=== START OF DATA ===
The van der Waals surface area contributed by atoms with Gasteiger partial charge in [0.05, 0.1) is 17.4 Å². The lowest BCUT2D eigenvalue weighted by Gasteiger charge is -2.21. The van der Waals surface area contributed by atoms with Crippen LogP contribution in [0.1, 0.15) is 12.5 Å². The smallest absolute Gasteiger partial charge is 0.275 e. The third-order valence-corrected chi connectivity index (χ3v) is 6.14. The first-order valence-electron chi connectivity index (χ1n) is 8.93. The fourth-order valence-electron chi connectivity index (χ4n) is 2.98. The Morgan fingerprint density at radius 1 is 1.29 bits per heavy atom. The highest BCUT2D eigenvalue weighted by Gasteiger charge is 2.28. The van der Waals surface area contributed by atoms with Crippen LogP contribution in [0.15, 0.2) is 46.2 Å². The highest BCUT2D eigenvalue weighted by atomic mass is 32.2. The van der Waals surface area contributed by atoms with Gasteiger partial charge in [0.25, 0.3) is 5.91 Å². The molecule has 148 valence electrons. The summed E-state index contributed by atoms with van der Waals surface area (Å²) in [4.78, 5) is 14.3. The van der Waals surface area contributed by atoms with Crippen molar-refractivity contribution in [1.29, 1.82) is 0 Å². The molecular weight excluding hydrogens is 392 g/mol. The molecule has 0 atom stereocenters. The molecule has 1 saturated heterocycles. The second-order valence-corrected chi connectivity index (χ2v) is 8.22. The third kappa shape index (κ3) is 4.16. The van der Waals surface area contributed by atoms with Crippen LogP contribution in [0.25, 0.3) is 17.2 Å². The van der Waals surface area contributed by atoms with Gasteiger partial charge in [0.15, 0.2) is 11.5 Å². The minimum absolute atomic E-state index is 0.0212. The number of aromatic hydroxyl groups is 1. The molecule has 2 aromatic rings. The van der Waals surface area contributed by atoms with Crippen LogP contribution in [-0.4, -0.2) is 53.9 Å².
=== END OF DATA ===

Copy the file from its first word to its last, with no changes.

The van der Waals surface area contributed by atoms with Gasteiger partial charge in [0.05, 0.1) is 17.4 Å². The lowest BCUT2D eigenvalue weighted by Gasteiger charge is -2.21. The van der Waals surface area contributed by atoms with Crippen LogP contribution in [0.1, 0.15) is 12.5 Å². The smallest absolute Gasteiger partial charge is 0.275 e. The third-order valence-corrected chi connectivity index (χ3v) is 6.14. The first-order valence-electron chi connectivity index (χ1n) is 8.93. The fourth-order valence-electron chi connectivity index (χ4n) is 2.98. The Morgan fingerprint density at radius 1 is 1.29 bits per heavy atom. The highest BCUT2D eigenvalue weighted by Gasteiger charge is 2.28. The van der Waals surface area contributed by atoms with Crippen LogP contribution in [0.15, 0.2) is 46.2 Å². The highest BCUT2D eigenvalue weighted by atomic mass is 32.2. The van der Waals surface area contributed by atoms with Gasteiger partial charge in [0.25, 0.3) is 5.91 Å². The molecule has 148 valence electrons. The summed E-state index contributed by atoms with van der Waals surface area (Å²) in [4.78, 5) is 14.3. The van der Waals surface area contributed by atoms with Crippen molar-refractivity contribution in [1.29, 1.82) is 0 Å². The molecular weight excluding hydrogens is 392 g/mol. The molecule has 0 atom stereocenters. The molecule has 1 saturated heterocycles. The second-order valence-corrected chi connectivity index (χ2v) is 8.22. The third kappa shape index (κ3) is 4.16. The van der Waals surface area contributed by atoms with Crippen LogP contribution in [0.25, 0.3) is 17.2 Å². The van der Waals surface area contributed by atoms with Gasteiger partial charge in [0.15, 0.2) is 11.5 Å². The minimum absolute atomic E-state index is 0.0212. The number of aromatic hydroxyl groups is 1. The molecule has 2 aromatic rings. The van der Waals surface area contributed by atoms with Crippen LogP contribution in [-0.4, -0.2) is 53.9 Å².